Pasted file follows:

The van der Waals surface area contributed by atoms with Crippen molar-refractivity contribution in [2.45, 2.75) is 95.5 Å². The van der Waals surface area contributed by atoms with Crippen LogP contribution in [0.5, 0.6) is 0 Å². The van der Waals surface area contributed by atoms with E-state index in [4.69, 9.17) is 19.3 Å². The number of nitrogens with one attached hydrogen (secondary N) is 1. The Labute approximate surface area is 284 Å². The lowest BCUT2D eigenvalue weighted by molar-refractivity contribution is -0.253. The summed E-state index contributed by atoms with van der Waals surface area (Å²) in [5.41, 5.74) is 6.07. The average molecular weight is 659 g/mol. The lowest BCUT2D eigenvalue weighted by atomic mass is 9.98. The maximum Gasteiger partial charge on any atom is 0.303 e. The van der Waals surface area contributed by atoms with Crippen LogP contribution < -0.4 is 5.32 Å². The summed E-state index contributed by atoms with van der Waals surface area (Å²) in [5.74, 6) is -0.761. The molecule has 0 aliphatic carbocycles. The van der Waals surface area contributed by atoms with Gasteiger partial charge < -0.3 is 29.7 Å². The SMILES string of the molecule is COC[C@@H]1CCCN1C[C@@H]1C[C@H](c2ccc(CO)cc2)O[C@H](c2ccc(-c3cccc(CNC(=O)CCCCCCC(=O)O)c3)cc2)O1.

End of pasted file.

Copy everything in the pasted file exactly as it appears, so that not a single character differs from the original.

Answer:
The van der Waals surface area contributed by atoms with Crippen molar-refractivity contribution in [2.45, 2.75) is 95.5 Å². The van der Waals surface area contributed by atoms with Crippen LogP contribution in [0.5, 0.6) is 0 Å². The van der Waals surface area contributed by atoms with E-state index in [4.69, 9.17) is 19.3 Å². The number of nitrogens with one attached hydrogen (secondary N) is 1. The Labute approximate surface area is 284 Å². The lowest BCUT2D eigenvalue weighted by molar-refractivity contribution is -0.253. The summed E-state index contributed by atoms with van der Waals surface area (Å²) in [5.41, 5.74) is 6.07. The average molecular weight is 659 g/mol. The lowest BCUT2D eigenvalue weighted by atomic mass is 9.98. The maximum Gasteiger partial charge on any atom is 0.303 e. The van der Waals surface area contributed by atoms with Crippen LogP contribution < -0.4 is 5.32 Å². The summed E-state index contributed by atoms with van der Waals surface area (Å²) in [5.74, 6) is -0.761. The molecule has 0 aliphatic carbocycles. The van der Waals surface area contributed by atoms with Gasteiger partial charge < -0.3 is 29.7 Å². The SMILES string of the molecule is COC[C@@H]1CCCN1C[C@@H]1C[C@H](c2ccc(CO)cc2)O[C@H](c2ccc(-c3cccc(CNC(=O)CCCCCCC(=O)O)c3)cc2)O1.